Emerging Tech and Renewable Energy Brighten Startup Landscape in DR Congo


The Democratic Republic of Congo (DRC), renowned for its abundance of natural resources, is making significant strides in the global tech landscape.

This country, rich in ‘green metals’ like cobalt and copper and home to the world’s second-largest tropical rainforest, has recently joined the East African Community and is experiencing a surge in its startup ecosystem.

In 2023, the DRC achieved a notable milestone by securing $62 million in startup funding. This impressive feat positioned it as the leading contributor to the year-on-year growth of startup funding in the Central Africa region, with a remarkable increase of 33%.

In 2023, Central Africa experienced a notable increase in its financial growth, rising from $51 million in 2022 to $68 million. Despite this significant growth, the region’s total funding remains substantially lower compared to its neighboring areas, as highlighted in a report by Africa: The Big Deal.

In the realm of startup hubs within Central Africa, Cameroon achieved funding of approximately US$4 million, while Chad received slightly under $2 million.

In the recent rankings of Africa’s startup investment landscape, the vast nation in Central Africa has secured the sixth position on the continent, following closely behind Benin. Both countries, despite each attracting under $100 million in investments in 2023, have surpassed Ghana. Ghana, traditionally a strong competitor in Africa’s ‘second tier’ startup scene, has seen a decline in investments.

Max Cuvellier Giacomelli, Co-Founder of Africa: The Big Deal, noted in a 2023 Start-up Funding Round-Up webinar that this decrease in investment isn’t isolated to the ‘big four’ African countries alone. He also mentioned the anticipated resurgence of Ghana as a leading destination for startup investments in Africa in the upcoming years.

In this context, Ghana’s position fell to seventh place, having raised $57 million in 2023. This is a significant reduction from the nearly $103 million it garnered in 2022, as reported by Statista.

In 2023, Benin successfully secured $71 million in funding.

Kenya emerged as the leader in Africa’s startup funding, garnering $800 million. This marked a rise in its position compared to the previous year, despite experiencing a 29% decrease in its annual fundraising. Egypt followed closely with $640 million, positioning North Africa as the second most appealing market for the first time. South Africa secured $600 million, while Nigeria, which previously held the top spot, fell to fourth place with $410 million.

Overall, fundraising by African startups witnessed a 39% decline year over year. The total amount decreased from $4.6 billion in 2022 to $2.9 billion in 2023.

Although the startup ecosystem in the Democratic Republic of the Congo (DRC) is relatively nascent and often overlooked in global startup ecosystem rankings, emerging startups are laying the groundwork for the country’s recognition as a notable hub for startups.

In July 2023, Nuru, a company specializing in solar energy, achieved a significant milestone by securing $40 million in a Series B equity funding round. This funding is earmarked for expanding its utility-scale solar mini-grids in three key cities in Eastern Congo: Goma, Kindu, and Bunia.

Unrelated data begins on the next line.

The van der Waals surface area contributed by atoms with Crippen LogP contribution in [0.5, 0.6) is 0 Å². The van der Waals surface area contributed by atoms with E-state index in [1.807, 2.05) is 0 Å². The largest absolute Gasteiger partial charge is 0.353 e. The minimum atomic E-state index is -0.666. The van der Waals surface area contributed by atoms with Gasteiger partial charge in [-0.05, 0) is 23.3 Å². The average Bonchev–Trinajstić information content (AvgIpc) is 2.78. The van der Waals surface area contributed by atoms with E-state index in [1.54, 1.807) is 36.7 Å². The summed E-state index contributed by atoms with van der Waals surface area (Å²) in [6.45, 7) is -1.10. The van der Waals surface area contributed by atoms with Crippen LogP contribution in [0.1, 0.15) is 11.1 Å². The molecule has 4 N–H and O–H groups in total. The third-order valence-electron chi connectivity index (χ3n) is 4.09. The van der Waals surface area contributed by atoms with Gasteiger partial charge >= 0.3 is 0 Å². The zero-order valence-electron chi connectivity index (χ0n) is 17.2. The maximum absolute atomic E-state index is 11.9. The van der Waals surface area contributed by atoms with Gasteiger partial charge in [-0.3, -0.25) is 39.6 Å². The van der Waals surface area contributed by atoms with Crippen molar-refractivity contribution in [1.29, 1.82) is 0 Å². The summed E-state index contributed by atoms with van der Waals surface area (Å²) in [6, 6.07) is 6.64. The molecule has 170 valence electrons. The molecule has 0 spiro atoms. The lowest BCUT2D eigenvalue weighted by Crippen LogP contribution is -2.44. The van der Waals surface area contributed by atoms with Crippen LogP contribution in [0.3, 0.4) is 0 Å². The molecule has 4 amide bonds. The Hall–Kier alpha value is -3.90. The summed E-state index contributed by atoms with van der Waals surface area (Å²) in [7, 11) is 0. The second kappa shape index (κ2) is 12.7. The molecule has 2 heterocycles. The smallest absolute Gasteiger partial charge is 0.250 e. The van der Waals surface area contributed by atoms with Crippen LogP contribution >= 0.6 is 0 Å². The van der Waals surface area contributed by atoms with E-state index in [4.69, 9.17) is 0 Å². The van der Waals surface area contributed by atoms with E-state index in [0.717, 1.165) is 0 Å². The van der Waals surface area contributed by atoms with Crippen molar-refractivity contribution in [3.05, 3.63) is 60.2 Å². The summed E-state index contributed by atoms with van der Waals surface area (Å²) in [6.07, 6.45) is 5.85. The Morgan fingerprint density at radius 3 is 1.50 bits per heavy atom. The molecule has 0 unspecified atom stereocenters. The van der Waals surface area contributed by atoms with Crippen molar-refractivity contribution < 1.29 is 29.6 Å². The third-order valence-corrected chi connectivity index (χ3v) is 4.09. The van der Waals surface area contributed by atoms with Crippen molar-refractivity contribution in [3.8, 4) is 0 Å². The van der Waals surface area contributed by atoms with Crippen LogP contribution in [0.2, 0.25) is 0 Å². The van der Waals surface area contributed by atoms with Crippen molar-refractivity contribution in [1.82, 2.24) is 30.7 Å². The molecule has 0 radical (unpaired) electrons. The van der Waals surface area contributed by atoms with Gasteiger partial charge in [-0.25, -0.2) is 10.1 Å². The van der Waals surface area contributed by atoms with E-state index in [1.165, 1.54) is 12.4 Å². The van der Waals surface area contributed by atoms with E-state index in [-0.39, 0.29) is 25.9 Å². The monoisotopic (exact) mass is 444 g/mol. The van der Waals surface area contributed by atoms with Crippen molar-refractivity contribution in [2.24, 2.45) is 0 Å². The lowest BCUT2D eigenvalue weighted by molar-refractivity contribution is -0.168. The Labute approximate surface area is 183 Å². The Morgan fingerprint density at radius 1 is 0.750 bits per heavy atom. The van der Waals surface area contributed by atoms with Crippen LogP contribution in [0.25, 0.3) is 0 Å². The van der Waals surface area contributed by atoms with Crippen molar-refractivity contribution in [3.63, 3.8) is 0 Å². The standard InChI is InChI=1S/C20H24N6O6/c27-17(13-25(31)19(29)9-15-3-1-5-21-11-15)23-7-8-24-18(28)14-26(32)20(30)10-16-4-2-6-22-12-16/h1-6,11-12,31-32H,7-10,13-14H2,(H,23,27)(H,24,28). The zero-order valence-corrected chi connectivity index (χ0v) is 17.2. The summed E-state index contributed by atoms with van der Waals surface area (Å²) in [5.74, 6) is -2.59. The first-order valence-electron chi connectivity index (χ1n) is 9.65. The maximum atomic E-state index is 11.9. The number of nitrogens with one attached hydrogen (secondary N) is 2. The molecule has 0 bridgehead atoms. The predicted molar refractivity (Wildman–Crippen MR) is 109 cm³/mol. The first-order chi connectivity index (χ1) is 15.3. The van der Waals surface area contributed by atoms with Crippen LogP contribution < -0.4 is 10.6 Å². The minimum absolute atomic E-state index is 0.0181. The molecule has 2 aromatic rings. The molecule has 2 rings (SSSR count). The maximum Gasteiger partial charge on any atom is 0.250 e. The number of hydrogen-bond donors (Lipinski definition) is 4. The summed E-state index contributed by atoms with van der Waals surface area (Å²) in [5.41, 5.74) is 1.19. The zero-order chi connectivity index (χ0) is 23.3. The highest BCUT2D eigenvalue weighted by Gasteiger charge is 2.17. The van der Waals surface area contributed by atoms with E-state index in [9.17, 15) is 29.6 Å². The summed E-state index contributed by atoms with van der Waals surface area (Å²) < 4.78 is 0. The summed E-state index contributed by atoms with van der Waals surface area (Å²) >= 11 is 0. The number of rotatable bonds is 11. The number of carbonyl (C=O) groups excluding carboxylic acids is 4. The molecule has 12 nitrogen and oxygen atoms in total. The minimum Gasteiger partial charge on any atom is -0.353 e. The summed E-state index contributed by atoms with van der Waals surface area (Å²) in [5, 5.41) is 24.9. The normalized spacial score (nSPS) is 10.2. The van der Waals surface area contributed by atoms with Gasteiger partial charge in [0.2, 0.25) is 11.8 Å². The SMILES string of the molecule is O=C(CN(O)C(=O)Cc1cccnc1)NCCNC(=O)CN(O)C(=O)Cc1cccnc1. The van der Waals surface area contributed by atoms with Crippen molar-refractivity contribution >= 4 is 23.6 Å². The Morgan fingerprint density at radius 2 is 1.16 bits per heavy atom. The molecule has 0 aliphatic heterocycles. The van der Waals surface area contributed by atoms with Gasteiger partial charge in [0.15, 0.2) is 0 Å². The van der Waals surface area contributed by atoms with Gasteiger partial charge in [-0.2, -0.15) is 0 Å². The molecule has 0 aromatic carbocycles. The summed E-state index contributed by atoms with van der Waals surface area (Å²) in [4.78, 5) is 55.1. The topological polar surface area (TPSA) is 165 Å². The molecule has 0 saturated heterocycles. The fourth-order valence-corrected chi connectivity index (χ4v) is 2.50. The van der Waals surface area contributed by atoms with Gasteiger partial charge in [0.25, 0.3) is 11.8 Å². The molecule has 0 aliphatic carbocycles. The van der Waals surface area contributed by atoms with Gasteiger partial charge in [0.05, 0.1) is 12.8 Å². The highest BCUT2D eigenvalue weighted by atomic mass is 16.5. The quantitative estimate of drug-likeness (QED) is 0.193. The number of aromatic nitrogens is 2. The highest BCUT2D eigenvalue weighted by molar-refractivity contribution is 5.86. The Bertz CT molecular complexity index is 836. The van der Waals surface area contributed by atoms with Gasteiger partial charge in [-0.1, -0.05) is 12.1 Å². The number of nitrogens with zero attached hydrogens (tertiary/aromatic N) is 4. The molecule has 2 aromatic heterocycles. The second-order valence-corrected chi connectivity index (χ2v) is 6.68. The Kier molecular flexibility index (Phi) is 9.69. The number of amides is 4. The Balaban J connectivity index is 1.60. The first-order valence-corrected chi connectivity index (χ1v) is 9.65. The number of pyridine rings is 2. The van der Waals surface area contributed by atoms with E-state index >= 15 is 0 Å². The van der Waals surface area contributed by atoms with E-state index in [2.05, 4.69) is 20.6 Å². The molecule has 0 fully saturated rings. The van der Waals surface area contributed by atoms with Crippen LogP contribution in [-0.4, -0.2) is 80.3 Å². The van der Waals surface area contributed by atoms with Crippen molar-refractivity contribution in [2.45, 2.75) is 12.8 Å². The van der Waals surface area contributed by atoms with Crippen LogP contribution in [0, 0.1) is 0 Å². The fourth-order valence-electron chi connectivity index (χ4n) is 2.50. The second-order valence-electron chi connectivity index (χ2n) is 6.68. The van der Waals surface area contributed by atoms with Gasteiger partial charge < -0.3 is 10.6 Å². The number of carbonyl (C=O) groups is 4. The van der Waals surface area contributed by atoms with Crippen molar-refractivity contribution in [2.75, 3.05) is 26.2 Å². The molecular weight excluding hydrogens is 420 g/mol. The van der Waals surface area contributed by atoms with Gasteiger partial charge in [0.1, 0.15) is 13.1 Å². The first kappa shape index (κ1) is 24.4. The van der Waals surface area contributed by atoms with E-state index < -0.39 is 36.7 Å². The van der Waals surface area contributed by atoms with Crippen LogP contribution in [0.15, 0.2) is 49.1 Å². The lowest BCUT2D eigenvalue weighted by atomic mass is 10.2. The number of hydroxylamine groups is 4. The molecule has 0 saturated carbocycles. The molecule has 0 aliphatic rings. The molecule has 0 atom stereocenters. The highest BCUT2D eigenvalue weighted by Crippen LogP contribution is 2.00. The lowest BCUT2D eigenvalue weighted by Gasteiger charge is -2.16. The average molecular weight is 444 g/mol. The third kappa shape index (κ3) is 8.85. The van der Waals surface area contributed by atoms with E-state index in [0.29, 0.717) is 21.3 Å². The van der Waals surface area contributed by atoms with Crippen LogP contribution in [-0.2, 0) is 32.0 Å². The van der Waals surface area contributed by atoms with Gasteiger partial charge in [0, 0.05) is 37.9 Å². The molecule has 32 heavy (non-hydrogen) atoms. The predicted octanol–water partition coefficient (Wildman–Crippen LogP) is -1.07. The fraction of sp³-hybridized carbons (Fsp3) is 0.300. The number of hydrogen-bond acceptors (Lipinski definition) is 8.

Previously, in June 2003, Tuma, a Congolese fintech firm, set a record by raising $500,000 in funding, marking the largest investment round ever secured by a fintech company in the region.

In another notable achievement, VaultPay, a fintech enterprise, earned a distinguished place in the Y Combinator’s 2023 summer cohort in August. This selection made VaultPay the first Congolese-led company to join this elite group of 202 startups from around the world, a significant accolade for the organization.

The Big Deal report highlighted that in 2023, fintech and energy startups were the leading sectors attracting investments in Africa, with fintech comprising 41% and energy 28% of the funding. The energy sector experienced a rise in investment from $670 million in 2022 to $800 million in 2023. However, fintech saw a decrease, dropping from $1.8 billion in 2022 to $1.2 billion in 2023.

Energy and health-tech health techy sectors experienced year-on-year growth last year, according to Maxime Bayen, the Lead Venture Partner at Catalyst Fund and Co-founder of Africa – The Big Deal.

In the Eastern African region, major contributions from Sun King and M-Kopa, who raised nearly half a billion dollars combined, boosted the region’s total startup fundraising to $880 million in 2023. This accounts for 31% of the startup investment across the continent, highlighting the crucial impact of energy startups in this sector.

Additionally, the Democratic Republic of Congo (DRC) is poised to see an upswing in e-commerce funding, following Wasoko’s entry into the market, currently valued at $625 million. This e-commerce startup stands out as one of the few on the continent expanding into new markets, including Zambia, during a period where many startups are scaling down or shutting down due to a near standstill in new investment rounds.

In December 2022, the Democratic Republic of Congo (DRC) became the latest in a series of African nations, including Senegal, Nigeria, and Tunisia, to implement startup acts. This move is aimed at accelerating the growth of their entrepreneurial sectors.




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